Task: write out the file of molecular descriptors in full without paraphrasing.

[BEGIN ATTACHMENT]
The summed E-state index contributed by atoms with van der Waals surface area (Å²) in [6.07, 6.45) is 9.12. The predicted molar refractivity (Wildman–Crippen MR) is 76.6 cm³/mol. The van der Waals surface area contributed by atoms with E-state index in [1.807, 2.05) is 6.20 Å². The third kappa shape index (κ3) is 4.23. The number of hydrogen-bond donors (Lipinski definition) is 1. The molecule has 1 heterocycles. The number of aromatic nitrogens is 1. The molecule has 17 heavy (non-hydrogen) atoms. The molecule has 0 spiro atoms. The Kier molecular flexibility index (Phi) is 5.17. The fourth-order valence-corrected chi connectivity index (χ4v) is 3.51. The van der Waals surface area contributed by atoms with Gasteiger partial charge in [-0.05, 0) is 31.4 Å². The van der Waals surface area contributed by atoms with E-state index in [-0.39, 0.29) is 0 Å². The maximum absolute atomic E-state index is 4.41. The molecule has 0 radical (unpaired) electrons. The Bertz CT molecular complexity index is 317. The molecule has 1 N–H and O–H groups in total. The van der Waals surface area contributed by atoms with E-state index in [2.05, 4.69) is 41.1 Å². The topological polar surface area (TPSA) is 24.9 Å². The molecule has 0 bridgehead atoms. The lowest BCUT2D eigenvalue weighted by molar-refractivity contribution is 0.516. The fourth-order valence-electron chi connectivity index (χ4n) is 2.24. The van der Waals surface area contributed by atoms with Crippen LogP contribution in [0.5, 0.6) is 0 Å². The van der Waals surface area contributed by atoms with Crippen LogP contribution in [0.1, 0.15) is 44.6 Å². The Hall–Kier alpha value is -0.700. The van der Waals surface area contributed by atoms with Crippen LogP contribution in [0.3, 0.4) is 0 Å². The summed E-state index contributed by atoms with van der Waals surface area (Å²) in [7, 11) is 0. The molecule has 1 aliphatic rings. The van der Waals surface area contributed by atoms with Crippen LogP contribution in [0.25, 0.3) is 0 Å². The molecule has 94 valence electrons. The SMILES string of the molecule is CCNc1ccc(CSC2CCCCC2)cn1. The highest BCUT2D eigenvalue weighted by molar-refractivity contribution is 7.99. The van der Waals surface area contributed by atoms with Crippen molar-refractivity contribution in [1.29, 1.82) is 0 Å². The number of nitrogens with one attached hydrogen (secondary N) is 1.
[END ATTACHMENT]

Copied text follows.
The summed E-state index contributed by atoms with van der Waals surface area (Å²) in [6.07, 6.45) is 9.12. The predicted molar refractivity (Wildman–Crippen MR) is 76.6 cm³/mol. The van der Waals surface area contributed by atoms with E-state index in [1.807, 2.05) is 6.20 Å². The third kappa shape index (κ3) is 4.23. The number of hydrogen-bond donors (Lipinski definition) is 1. The molecule has 1 heterocycles. The number of aromatic nitrogens is 1. The molecule has 17 heavy (non-hydrogen) atoms. The molecule has 0 spiro atoms. The Kier molecular flexibility index (Phi) is 5.17. The fourth-order valence-corrected chi connectivity index (χ4v) is 3.51. The van der Waals surface area contributed by atoms with Gasteiger partial charge in [-0.05, 0) is 31.4 Å². The van der Waals surface area contributed by atoms with E-state index in [-0.39, 0.29) is 0 Å². The maximum absolute atomic E-state index is 4.41. The molecule has 0 radical (unpaired) electrons. The Bertz CT molecular complexity index is 317. The molecule has 1 N–H and O–H groups in total. The van der Waals surface area contributed by atoms with E-state index in [2.05, 4.69) is 41.1 Å². The topological polar surface area (TPSA) is 24.9 Å². The molecule has 0 bridgehead atoms. The lowest BCUT2D eigenvalue weighted by molar-refractivity contribution is 0.516. The fourth-order valence-electron chi connectivity index (χ4n) is 2.24. The van der Waals surface area contributed by atoms with Crippen LogP contribution in [0.5, 0.6) is 0 Å². The van der Waals surface area contributed by atoms with Crippen LogP contribution in [0.1, 0.15) is 44.6 Å². The Hall–Kier alpha value is -0.700. The van der Waals surface area contributed by atoms with Crippen LogP contribution in [0.3, 0.4) is 0 Å². The summed E-state index contributed by atoms with van der Waals surface area (Å²) in [7, 11) is 0. The molecule has 1 aliphatic rings. The van der Waals surface area contributed by atoms with Crippen LogP contribution in [0.25, 0.3) is 0 Å². The molecule has 94 valence electrons. The SMILES string of the molecule is CCNc1ccc(CSC2CCCCC2)cn1. The highest BCUT2D eigenvalue weighted by molar-refractivity contribution is 7.99. The van der Waals surface area contributed by atoms with Crippen molar-refractivity contribution in [1.29, 1.82) is 0 Å². The number of nitrogens with one attached hydrogen (secondary N) is 1.